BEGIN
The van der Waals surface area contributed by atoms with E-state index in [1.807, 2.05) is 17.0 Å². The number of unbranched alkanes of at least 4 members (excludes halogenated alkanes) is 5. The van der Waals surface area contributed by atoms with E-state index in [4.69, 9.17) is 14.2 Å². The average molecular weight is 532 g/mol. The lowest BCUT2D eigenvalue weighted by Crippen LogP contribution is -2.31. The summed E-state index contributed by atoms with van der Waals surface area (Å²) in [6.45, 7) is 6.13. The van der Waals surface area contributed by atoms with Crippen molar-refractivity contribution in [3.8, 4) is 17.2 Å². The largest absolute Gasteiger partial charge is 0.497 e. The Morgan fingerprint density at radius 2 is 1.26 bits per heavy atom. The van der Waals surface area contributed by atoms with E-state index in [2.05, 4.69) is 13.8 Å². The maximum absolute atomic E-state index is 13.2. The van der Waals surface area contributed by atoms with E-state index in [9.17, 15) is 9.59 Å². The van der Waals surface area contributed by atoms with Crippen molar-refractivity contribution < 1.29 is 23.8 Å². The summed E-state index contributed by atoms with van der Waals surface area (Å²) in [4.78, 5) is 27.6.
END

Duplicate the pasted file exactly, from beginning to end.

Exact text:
The van der Waals surface area contributed by atoms with E-state index in [1.807, 2.05) is 17.0 Å². The number of unbranched alkanes of at least 4 members (excludes halogenated alkanes) is 5. The van der Waals surface area contributed by atoms with E-state index in [4.69, 9.17) is 14.2 Å². The average molecular weight is 532 g/mol. The lowest BCUT2D eigenvalue weighted by Crippen LogP contribution is -2.31. The summed E-state index contributed by atoms with van der Waals surface area (Å²) in [6.45, 7) is 6.13. The van der Waals surface area contributed by atoms with Crippen molar-refractivity contribution in [3.8, 4) is 17.2 Å². The largest absolute Gasteiger partial charge is 0.497 e. The Morgan fingerprint density at radius 2 is 1.26 bits per heavy atom. The van der Waals surface area contributed by atoms with E-state index in [2.05, 4.69) is 13.8 Å². The maximum absolute atomic E-state index is 13.2. The van der Waals surface area contributed by atoms with E-state index in [9.17, 15) is 9.59 Å². The van der Waals surface area contributed by atoms with Crippen molar-refractivity contribution < 1.29 is 23.8 Å². The summed E-state index contributed by atoms with van der Waals surface area (Å²) in [4.78, 5) is 27.6.